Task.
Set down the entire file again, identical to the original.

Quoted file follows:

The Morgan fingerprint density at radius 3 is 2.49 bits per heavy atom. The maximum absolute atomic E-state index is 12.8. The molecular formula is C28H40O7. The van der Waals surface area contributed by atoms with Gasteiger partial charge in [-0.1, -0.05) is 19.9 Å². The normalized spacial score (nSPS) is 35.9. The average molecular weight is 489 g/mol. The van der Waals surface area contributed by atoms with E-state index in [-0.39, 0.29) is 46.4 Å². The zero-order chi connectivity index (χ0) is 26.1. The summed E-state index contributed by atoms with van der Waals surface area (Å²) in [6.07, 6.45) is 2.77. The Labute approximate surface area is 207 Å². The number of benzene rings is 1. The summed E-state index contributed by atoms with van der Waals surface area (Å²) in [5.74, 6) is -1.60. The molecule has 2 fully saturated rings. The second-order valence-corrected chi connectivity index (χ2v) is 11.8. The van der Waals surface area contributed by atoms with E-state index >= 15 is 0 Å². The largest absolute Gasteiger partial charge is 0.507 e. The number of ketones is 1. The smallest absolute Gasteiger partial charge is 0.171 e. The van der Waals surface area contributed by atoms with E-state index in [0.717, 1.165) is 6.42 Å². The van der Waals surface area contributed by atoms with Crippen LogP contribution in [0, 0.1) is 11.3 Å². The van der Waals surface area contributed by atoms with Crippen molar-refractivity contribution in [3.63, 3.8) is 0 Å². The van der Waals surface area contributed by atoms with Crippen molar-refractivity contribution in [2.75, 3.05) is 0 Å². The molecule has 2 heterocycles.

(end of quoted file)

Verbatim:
The Morgan fingerprint density at radius 3 is 2.49 bits per heavy atom. The maximum absolute atomic E-state index is 12.8. The molecular formula is C28H40O7. The van der Waals surface area contributed by atoms with Gasteiger partial charge in [-0.1, -0.05) is 19.9 Å². The normalized spacial score (nSPS) is 35.9. The average molecular weight is 489 g/mol. The van der Waals surface area contributed by atoms with E-state index in [-0.39, 0.29) is 46.4 Å². The zero-order chi connectivity index (χ0) is 26.1. The summed E-state index contributed by atoms with van der Waals surface area (Å²) in [6.07, 6.45) is 2.77. The Labute approximate surface area is 207 Å². The number of benzene rings is 1. The summed E-state index contributed by atoms with van der Waals surface area (Å²) in [5.74, 6) is -1.60. The molecule has 2 fully saturated rings. The second-order valence-corrected chi connectivity index (χ2v) is 11.8. The van der Waals surface area contributed by atoms with E-state index >= 15 is 0 Å². The largest absolute Gasteiger partial charge is 0.507 e. The number of ketones is 1. The smallest absolute Gasteiger partial charge is 0.171 e. The van der Waals surface area contributed by atoms with E-state index in [0.717, 1.165) is 6.42 Å². The van der Waals surface area contributed by atoms with Crippen LogP contribution in [0, 0.1) is 11.3 Å². The van der Waals surface area contributed by atoms with Crippen molar-refractivity contribution in [3.63, 3.8) is 0 Å². The van der Waals surface area contributed by atoms with Crippen molar-refractivity contribution in [2.75, 3.05) is 0 Å². The molecule has 2 heterocycles.